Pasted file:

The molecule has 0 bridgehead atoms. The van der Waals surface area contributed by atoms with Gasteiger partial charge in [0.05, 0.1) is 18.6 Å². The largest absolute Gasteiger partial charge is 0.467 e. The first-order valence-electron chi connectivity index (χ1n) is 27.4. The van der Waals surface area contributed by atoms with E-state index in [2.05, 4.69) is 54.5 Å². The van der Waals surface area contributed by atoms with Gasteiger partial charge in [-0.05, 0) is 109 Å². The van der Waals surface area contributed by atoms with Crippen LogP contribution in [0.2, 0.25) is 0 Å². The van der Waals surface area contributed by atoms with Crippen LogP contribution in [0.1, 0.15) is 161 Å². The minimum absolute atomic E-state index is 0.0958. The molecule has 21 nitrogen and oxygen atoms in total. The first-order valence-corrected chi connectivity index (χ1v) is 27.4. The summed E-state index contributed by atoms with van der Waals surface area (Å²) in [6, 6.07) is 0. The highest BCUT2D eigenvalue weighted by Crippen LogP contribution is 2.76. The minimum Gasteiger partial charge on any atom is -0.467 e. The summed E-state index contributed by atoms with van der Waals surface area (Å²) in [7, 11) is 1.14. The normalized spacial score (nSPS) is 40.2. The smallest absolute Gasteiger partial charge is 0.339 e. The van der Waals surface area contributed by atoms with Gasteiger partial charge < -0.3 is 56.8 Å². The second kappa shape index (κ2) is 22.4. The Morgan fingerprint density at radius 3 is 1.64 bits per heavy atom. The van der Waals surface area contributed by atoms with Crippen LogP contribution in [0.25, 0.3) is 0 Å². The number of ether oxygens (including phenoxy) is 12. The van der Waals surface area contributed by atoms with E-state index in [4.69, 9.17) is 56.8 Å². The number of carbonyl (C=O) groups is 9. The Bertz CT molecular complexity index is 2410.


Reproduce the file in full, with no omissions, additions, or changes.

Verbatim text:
The molecule has 0 bridgehead atoms. The van der Waals surface area contributed by atoms with Gasteiger partial charge in [0.05, 0.1) is 18.6 Å². The largest absolute Gasteiger partial charge is 0.467 e. The first-order valence-electron chi connectivity index (χ1n) is 27.4. The van der Waals surface area contributed by atoms with E-state index in [2.05, 4.69) is 54.5 Å². The van der Waals surface area contributed by atoms with Gasteiger partial charge in [-0.05, 0) is 109 Å². The van der Waals surface area contributed by atoms with Crippen LogP contribution in [0.2, 0.25) is 0 Å². The van der Waals surface area contributed by atoms with Crippen LogP contribution in [0.1, 0.15) is 161 Å². The minimum absolute atomic E-state index is 0.0958. The molecule has 21 nitrogen and oxygen atoms in total. The first-order valence-corrected chi connectivity index (χ1v) is 27.4. The summed E-state index contributed by atoms with van der Waals surface area (Å²) in [6, 6.07) is 0. The highest BCUT2D eigenvalue weighted by Crippen LogP contribution is 2.76. The minimum Gasteiger partial charge on any atom is -0.467 e. The summed E-state index contributed by atoms with van der Waals surface area (Å²) in [7, 11) is 1.14. The normalized spacial score (nSPS) is 40.2. The smallest absolute Gasteiger partial charge is 0.339 e. The van der Waals surface area contributed by atoms with Gasteiger partial charge < -0.3 is 56.8 Å². The second kappa shape index (κ2) is 22.4. The Morgan fingerprint density at radius 3 is 1.64 bits per heavy atom. The van der Waals surface area contributed by atoms with Crippen LogP contribution in [0.25, 0.3) is 0 Å². The number of ether oxygens (including phenoxy) is 12. The van der Waals surface area contributed by atoms with E-state index in [4.69, 9.17) is 56.8 Å². The number of carbonyl (C=O) groups is 9. The Bertz CT molecular complexity index is 2410.